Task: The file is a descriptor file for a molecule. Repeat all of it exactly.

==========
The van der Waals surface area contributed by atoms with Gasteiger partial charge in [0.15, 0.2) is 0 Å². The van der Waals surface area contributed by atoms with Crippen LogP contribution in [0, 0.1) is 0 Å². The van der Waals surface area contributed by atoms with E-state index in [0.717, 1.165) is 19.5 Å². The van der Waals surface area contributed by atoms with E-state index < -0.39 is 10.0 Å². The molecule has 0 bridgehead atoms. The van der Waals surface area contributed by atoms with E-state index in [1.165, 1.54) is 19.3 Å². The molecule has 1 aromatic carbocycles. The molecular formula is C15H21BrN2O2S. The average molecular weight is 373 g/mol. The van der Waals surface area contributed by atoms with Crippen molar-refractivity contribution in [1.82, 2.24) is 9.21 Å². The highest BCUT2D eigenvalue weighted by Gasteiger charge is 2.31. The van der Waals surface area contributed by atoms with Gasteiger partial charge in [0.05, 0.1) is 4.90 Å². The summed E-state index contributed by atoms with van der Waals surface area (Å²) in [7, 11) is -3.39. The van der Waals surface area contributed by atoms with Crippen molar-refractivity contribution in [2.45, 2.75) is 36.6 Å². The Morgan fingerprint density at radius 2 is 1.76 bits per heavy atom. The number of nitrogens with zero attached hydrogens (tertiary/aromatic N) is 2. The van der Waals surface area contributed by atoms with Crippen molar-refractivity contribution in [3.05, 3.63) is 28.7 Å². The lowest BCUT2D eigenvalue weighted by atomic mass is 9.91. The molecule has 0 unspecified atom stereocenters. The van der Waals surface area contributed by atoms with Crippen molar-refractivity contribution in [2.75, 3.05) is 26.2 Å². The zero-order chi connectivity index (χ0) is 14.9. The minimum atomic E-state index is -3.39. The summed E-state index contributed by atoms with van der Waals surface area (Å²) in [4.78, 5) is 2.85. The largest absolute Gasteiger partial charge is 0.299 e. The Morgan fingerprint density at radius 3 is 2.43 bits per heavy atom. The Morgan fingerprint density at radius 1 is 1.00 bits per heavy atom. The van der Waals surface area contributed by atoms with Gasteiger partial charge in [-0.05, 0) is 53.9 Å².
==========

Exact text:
The van der Waals surface area contributed by atoms with Gasteiger partial charge in [0.15, 0.2) is 0 Å². The van der Waals surface area contributed by atoms with Crippen LogP contribution in [0, 0.1) is 0 Å². The van der Waals surface area contributed by atoms with E-state index in [0.717, 1.165) is 19.5 Å². The van der Waals surface area contributed by atoms with E-state index < -0.39 is 10.0 Å². The molecule has 0 bridgehead atoms. The van der Waals surface area contributed by atoms with E-state index in [1.165, 1.54) is 19.3 Å². The molecule has 1 aromatic carbocycles. The molecular formula is C15H21BrN2O2S. The average molecular weight is 373 g/mol. The van der Waals surface area contributed by atoms with Crippen molar-refractivity contribution in [1.82, 2.24) is 9.21 Å². The highest BCUT2D eigenvalue weighted by Gasteiger charge is 2.31. The van der Waals surface area contributed by atoms with Gasteiger partial charge in [0.05, 0.1) is 4.90 Å². The summed E-state index contributed by atoms with van der Waals surface area (Å²) in [7, 11) is -3.39. The van der Waals surface area contributed by atoms with Crippen molar-refractivity contribution in [2.45, 2.75) is 36.6 Å². The Morgan fingerprint density at radius 2 is 1.76 bits per heavy atom. The number of nitrogens with zero attached hydrogens (tertiary/aromatic N) is 2. The van der Waals surface area contributed by atoms with Crippen molar-refractivity contribution in [3.05, 3.63) is 28.7 Å². The lowest BCUT2D eigenvalue weighted by atomic mass is 9.91. The molecule has 0 unspecified atom stereocenters. The van der Waals surface area contributed by atoms with Crippen molar-refractivity contribution in [2.75, 3.05) is 26.2 Å². The zero-order chi connectivity index (χ0) is 14.9. The minimum atomic E-state index is -3.39. The summed E-state index contributed by atoms with van der Waals surface area (Å²) in [4.78, 5) is 2.85. The largest absolute Gasteiger partial charge is 0.299 e. The Morgan fingerprint density at radius 3 is 2.43 bits per heavy atom. The Morgan fingerprint density at radius 1 is 1.00 bits per heavy atom. The van der Waals surface area contributed by atoms with Gasteiger partial charge in [-0.05, 0) is 53.9 Å².